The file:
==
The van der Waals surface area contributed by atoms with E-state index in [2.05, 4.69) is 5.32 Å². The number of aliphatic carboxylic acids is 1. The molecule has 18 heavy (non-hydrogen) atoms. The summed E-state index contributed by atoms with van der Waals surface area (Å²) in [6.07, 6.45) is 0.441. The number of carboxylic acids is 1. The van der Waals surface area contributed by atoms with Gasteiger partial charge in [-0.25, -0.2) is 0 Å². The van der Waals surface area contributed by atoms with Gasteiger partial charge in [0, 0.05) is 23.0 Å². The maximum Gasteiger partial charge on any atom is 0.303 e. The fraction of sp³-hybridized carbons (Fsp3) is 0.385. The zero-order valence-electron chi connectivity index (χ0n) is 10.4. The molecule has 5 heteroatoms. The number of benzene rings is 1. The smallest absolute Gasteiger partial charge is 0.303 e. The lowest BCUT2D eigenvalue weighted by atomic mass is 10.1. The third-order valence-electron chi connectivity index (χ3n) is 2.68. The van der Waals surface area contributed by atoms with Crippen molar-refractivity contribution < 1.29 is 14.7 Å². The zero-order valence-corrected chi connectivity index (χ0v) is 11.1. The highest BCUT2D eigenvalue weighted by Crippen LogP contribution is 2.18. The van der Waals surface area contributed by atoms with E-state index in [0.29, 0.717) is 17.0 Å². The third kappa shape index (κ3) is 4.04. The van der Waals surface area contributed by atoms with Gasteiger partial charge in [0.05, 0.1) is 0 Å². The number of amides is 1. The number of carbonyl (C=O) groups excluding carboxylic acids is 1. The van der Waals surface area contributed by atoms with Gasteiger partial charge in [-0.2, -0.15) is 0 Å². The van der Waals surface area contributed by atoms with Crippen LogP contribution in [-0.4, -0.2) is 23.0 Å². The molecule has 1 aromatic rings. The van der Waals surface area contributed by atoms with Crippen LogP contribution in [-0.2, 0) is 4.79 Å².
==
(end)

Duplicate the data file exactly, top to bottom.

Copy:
The van der Waals surface area contributed by atoms with E-state index in [2.05, 4.69) is 5.32 Å². The number of aliphatic carboxylic acids is 1. The molecule has 18 heavy (non-hydrogen) atoms. The summed E-state index contributed by atoms with van der Waals surface area (Å²) in [6.07, 6.45) is 0.441. The number of carboxylic acids is 1. The van der Waals surface area contributed by atoms with Gasteiger partial charge in [-0.25, -0.2) is 0 Å². The van der Waals surface area contributed by atoms with Gasteiger partial charge in [0, 0.05) is 23.0 Å². The maximum Gasteiger partial charge on any atom is 0.303 e. The fraction of sp³-hybridized carbons (Fsp3) is 0.385. The zero-order valence-electron chi connectivity index (χ0n) is 10.4. The molecule has 5 heteroatoms. The number of benzene rings is 1. The smallest absolute Gasteiger partial charge is 0.303 e. The lowest BCUT2D eigenvalue weighted by atomic mass is 10.1. The third-order valence-electron chi connectivity index (χ3n) is 2.68. The van der Waals surface area contributed by atoms with Crippen molar-refractivity contribution < 1.29 is 14.7 Å². The zero-order valence-corrected chi connectivity index (χ0v) is 11.1. The highest BCUT2D eigenvalue weighted by Crippen LogP contribution is 2.18. The van der Waals surface area contributed by atoms with E-state index in [0.29, 0.717) is 17.0 Å². The third kappa shape index (κ3) is 4.04. The van der Waals surface area contributed by atoms with Gasteiger partial charge in [0.05, 0.1) is 0 Å². The number of amides is 1. The number of carbonyl (C=O) groups excluding carboxylic acids is 1. The van der Waals surface area contributed by atoms with Gasteiger partial charge in [-0.2, -0.15) is 0 Å². The van der Waals surface area contributed by atoms with Crippen LogP contribution in [-0.4, -0.2) is 23.0 Å². The molecule has 1 aromatic rings. The van der Waals surface area contributed by atoms with Crippen LogP contribution in [-0.2, 0) is 4.79 Å².